The prospect of Twitter increasing its character limit from 140 to 10,000 signals a likely step change in the way the platform positions itself, and raises questions as to how it might be used by brands and individuals alike, writes Gina Roughan, content director at digital agency Zone.
From a marketer’s perspective, the plan could look like a threat – another example of a platform encouraging users to stay within its own ecosystem and away from owned channels
Jack Dorsey’s announcement yesterday that Twitter is considering removing its restrictive character count was greeted with dismay by many, including its own shareholders, as a step too far away from its core business model and too far toward becoming a Facebook-lite. From a marketer’s perspective, it could look like a threat – another example of a platform encouraging users to stay within its own ecosystem and away from owned channels over which our brands have more creative control.
However, this really misses the point. The modern consumer is used to operating in a completely interconnected world and perfectly capable of moving from one walled garden to another – if there’s the incentive to do so. Our industry is built on providing that brands with that incentive, in the form of content.
Now, there’s no doubt that Dorsey’s new limitless approach will offer some benefits to brands in terms of communicating more detailed messaging on the platform. The real-time nature of Twitter, and the ability to use it for one-to-one conversations, has led to it becoming the customer service channel of choice, and not being constrained by character counts will make it even more effective in this regard. Oh, and any promotions teams who have had to shoehorn a T&Cs link into 140 characters will no doubt be cheering young Jack to the rafters.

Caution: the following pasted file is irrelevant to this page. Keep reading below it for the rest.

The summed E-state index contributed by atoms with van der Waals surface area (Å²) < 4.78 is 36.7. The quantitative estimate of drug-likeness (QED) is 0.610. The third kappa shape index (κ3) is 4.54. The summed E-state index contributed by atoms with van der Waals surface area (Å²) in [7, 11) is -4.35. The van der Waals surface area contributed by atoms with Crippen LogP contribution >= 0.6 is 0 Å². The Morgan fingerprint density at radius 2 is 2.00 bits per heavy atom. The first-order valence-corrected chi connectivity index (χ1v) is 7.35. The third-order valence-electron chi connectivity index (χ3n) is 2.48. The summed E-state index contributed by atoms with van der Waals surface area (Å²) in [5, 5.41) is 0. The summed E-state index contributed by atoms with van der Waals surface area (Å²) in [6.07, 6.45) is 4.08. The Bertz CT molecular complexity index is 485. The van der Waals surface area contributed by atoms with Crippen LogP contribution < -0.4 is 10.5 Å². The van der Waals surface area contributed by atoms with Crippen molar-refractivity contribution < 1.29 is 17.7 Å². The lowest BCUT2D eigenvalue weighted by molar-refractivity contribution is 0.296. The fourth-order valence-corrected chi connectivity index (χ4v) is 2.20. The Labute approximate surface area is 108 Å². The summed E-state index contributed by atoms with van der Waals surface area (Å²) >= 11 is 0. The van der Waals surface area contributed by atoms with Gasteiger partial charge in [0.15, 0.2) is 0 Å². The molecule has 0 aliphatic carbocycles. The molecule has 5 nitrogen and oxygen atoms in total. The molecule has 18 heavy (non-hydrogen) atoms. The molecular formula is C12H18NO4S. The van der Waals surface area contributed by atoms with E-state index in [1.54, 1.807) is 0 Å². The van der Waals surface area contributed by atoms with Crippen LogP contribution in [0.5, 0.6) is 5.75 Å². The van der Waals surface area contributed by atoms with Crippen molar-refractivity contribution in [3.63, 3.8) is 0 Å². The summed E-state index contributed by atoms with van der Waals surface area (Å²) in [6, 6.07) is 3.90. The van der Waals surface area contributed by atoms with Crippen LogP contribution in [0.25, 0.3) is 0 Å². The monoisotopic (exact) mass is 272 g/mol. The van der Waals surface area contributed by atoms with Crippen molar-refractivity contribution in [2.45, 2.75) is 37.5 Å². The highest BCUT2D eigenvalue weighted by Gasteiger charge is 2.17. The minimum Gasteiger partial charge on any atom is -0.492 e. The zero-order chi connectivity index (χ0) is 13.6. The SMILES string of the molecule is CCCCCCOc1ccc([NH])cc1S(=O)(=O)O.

But when it comes to content marketers, Twitter’s development of its medium to offer a long-form blogging functionality akin to, well, Medium, brings benefits that are less easily defined… but not something to be afraid of.
Yes, Twitter might be moving away from its USP as it redefines itself as an information/news portal, but it’s the users who will decide what works and what doesn’t. Finding success for brands on the platform has usually been about offering pithy, timely and funny content – witness the social-media totem that is the now tediously overexposed Oreo Super Bowl tweet – and that won’t change. A 2000-word essay on the wonders of Tesco isn’t going to get 20k retweets and drive brand reappreciation; a nine-word gagabout rapper Drake, on the other hand…
A 2000-word essay on the wonders of Tesco isn’t going to get 20k retweets and drive brand reappreciation
Outside of that kind of TOV work, one of the key things we use Twitter for is signposting, and Dorsey clearly isn’t happy with that – he wants his platform to be a final destination. But, again, it’s the users who will decide. The fact that a platform is capable of presenting more detailed information doesn’t mean that it is the best place to present it – especially as, character count notwithstanding, there are still huge limitations on Twitter. If a user is given directions toward great content, they’re not going to begrudge the journey from Twitter to, say, a brand website.
So my message to content marketers concerned about another platform making a grab for their audience remains the same: if you build great content, they will come.